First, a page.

We had to go to the Post Office one morning this past week, so it gave us the excuse to get out early and visit a couple of birding spots along the way. It rained very hard, but only briefly just after sunrise, and a double rainbow appeared as the skies cleared.
Our first stop was Chapel Trail Nature Preserve in Pembroke Pines, the next city north of us. As we pulled into the parking area we saw some birds gathered around a rainwater puddle.
Several Common Grackles were enjoying their baths.
A White Ibis foraged among them. Since this is just a temporary body of water, I assume their prey to be insects and other invertebrates that were flooded out from the grass and underground.
Killdeers probed the perimeter of the puddle.
A lone male Mottled Duck dabbled in the puddle.
We set out on the boardwalk, which traverses a small wooded area, a couple of creeks or sloughs (some call them "slews") and a wet prairie containing several small lakes.
A soft-shell Turtle surfaced beneath the boardwalk, only its nose and eyes above the water.
Three Wood Storks seemed to ignore our presence.
A Northern Mockingbird perched nicely in great light.
I was surprised to hear the call of an American Robin. It was rather far away on the top of a tall Melaleuca, which was in bloom. We see relatively few robins. Some years they never appear in our neighborhood, and when they do they are usually in large flocks. This one was alone, the first seen this winter.
As usual, Mary Lou got ahead of me on the boardwalk. She called my cell to say she had spotted a hawk perched on the boardwalk ahead of her. I hurried to get a look. At first I thought it was an immature Red-shouldered Hawk, which is a relatively common resident. Upon closer examination, I noted that its legs were shorter than those of a Red-shouldered, and its tail, instead of showing many narrow bands, had only a few wide ones. I thought it was a Broad-winged Hawk. But wait-- its body is long and cylindrical, and tail too long for a Buteo. It's an accipiter, an immature Cooper's Hawk.
Later, an adult Cooper's Hawk flew overhead. Its big head, larger overall size, and rounded tail distinguish it from theSharp-shinned Hawk.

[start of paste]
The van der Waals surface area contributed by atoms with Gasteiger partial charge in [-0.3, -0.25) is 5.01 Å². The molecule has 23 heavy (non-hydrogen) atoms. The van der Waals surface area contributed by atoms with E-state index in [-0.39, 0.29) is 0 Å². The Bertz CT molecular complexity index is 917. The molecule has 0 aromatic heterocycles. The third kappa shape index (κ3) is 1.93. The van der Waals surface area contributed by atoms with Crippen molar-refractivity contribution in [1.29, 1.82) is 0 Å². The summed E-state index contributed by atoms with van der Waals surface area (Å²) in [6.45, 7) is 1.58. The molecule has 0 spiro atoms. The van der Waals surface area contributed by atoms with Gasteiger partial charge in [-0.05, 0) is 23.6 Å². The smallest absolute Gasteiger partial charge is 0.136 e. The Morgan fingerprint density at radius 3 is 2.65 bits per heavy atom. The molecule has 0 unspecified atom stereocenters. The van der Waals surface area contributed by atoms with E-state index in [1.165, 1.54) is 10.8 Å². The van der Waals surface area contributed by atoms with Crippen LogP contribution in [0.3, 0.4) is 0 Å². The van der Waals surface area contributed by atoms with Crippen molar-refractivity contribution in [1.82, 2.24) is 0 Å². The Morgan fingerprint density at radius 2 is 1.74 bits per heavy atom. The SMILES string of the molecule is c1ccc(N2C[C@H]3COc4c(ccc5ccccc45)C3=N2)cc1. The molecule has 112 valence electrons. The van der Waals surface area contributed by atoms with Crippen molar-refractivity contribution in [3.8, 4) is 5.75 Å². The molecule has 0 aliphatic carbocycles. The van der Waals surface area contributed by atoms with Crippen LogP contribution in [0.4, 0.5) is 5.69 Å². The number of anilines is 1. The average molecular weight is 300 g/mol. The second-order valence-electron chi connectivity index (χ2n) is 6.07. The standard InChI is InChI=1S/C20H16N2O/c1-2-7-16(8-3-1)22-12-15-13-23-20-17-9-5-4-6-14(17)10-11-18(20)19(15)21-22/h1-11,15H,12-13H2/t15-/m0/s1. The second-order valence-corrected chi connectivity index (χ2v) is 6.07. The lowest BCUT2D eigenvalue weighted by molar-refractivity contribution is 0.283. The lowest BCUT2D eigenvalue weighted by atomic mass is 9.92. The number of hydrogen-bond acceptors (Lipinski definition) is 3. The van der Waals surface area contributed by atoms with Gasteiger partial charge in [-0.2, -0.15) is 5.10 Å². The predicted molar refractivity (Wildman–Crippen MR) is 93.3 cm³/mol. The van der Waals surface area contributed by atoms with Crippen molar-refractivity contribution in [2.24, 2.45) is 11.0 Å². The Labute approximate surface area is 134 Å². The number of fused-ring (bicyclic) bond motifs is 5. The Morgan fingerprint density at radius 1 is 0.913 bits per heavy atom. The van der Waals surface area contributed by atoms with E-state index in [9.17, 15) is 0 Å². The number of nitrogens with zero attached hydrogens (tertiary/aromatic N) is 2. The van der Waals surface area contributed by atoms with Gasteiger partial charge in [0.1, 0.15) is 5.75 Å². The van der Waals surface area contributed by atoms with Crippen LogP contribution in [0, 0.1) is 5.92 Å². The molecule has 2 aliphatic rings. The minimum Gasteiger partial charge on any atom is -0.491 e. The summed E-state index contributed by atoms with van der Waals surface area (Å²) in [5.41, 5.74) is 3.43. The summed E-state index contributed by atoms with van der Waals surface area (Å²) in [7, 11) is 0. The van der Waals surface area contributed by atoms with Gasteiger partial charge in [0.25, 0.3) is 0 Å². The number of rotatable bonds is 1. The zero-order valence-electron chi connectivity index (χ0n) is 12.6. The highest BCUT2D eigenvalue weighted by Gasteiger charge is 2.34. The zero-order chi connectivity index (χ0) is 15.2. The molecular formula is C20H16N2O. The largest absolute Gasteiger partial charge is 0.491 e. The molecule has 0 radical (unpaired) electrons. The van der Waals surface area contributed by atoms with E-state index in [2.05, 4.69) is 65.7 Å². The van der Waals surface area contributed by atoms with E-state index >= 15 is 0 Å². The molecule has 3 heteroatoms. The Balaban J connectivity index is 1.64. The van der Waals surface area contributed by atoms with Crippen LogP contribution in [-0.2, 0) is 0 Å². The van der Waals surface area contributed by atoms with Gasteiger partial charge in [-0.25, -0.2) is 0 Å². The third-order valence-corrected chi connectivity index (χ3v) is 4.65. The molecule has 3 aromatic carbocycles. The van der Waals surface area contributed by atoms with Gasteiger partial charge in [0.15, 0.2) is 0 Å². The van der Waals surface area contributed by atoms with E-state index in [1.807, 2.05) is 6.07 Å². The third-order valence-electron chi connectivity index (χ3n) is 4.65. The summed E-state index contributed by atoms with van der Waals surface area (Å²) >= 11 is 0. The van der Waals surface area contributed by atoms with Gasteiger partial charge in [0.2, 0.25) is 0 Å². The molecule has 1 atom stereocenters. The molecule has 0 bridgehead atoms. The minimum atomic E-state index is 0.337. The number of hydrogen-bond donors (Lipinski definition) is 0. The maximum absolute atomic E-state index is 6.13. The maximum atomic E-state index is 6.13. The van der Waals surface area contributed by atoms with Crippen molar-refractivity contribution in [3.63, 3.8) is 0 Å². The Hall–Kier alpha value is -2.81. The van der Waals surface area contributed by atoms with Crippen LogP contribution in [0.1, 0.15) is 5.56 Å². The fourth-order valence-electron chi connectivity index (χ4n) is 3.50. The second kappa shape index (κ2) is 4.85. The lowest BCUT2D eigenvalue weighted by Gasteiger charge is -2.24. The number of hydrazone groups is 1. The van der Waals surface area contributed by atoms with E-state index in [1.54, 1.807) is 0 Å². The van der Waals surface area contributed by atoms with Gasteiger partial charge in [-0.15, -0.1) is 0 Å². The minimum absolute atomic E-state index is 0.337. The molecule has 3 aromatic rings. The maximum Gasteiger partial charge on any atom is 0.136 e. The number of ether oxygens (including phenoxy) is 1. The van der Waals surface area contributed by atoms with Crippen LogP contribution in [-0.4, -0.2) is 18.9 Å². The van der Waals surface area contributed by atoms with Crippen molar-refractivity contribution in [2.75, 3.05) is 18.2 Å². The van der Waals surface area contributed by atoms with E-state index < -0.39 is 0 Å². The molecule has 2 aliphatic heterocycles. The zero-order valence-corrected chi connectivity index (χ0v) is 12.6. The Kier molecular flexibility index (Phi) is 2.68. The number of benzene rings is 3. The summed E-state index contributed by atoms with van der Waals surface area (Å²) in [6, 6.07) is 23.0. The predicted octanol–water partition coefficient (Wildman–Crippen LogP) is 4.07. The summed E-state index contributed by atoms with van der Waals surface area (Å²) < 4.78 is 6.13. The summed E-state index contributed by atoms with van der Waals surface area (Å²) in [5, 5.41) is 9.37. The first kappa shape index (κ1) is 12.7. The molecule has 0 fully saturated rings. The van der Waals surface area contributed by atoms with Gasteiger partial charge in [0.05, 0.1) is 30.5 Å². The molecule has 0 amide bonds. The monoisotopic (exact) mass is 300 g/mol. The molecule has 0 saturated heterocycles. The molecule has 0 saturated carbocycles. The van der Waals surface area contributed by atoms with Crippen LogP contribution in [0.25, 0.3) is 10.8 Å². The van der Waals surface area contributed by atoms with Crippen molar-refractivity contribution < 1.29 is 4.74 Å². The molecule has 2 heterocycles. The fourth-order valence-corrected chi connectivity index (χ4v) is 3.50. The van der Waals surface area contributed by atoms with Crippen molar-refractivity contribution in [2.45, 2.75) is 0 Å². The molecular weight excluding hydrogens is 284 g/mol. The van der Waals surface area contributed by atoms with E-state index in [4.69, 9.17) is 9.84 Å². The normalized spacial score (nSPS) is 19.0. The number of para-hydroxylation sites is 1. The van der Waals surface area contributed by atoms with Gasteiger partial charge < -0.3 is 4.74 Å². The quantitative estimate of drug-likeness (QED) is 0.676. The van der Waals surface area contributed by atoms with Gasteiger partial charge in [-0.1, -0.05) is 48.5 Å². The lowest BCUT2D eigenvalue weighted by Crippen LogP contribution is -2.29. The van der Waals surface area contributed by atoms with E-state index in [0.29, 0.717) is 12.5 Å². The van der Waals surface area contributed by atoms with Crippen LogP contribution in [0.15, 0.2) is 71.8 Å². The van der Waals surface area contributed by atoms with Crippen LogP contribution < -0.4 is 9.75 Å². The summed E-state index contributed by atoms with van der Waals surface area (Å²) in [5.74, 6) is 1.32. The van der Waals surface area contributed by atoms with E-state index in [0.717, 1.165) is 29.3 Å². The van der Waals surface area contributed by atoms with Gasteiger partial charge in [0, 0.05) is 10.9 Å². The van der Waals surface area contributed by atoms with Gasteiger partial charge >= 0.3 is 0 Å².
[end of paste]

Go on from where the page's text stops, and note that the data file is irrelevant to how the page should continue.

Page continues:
Several exotic and invasive Purple Swamphens were much in evidence. These birds were introduced near this location in the late 1990s, and have proliferated and extended their range northward despite a vigorous but futile program to exterminate them. In addition to a staple diet of roots and stems of water plants, they prey on the eggs and young of marsh birds. Since we arrived in 2004 we have seen fewer native gallinules at Chapel Trail -- in fact, not a single Purple Gallinule in more than three years.
We had visited a few days earlier, just after arriving home from Illinois. Our target bird that day was a Florida specialty, one of our favorites, the Limpkin. We were not disappointed.
As we reached the far end of the boardwalk, a Limpkin flew in front of us and settled in the wet prairie.
It was nearly hidden by the grass and sedges.
We thought that would be about our best view of the Limpkin, but it surprised us by flying up again and settling in a small tree.
After posing for a moment, it flew towards us and right over my head. The nearest photos did not turn out well, as I had trouble keeping the bird in the camera viewfinder, so I stitched the ones I salvaged into this time-lapse sequence. (Click on the image to view it larger on black.)
Before going on the the post office, we stopped a couple of blocks away to check on the welfare of the local Bald Eagles. Their eggs were laid near the end of November and should hatch around New Years Day. We found one adult on the nest, fluffing its feathers, but it immediately settled down to incubate and was almost out of sight. Only the top of its head and tail were visible. Follow the ground observations and photos submitted by eagle watchers on my Pembroke Pines Bald Eagle nest monitoring FORUM.
Its mate (which, from her bulky look and high forehead, appears to be the female) was roosting in a tree adjacent to the nest tree. She was fluffing and preening, leading me to believe that the pair may have just finished exchanging incubation duties.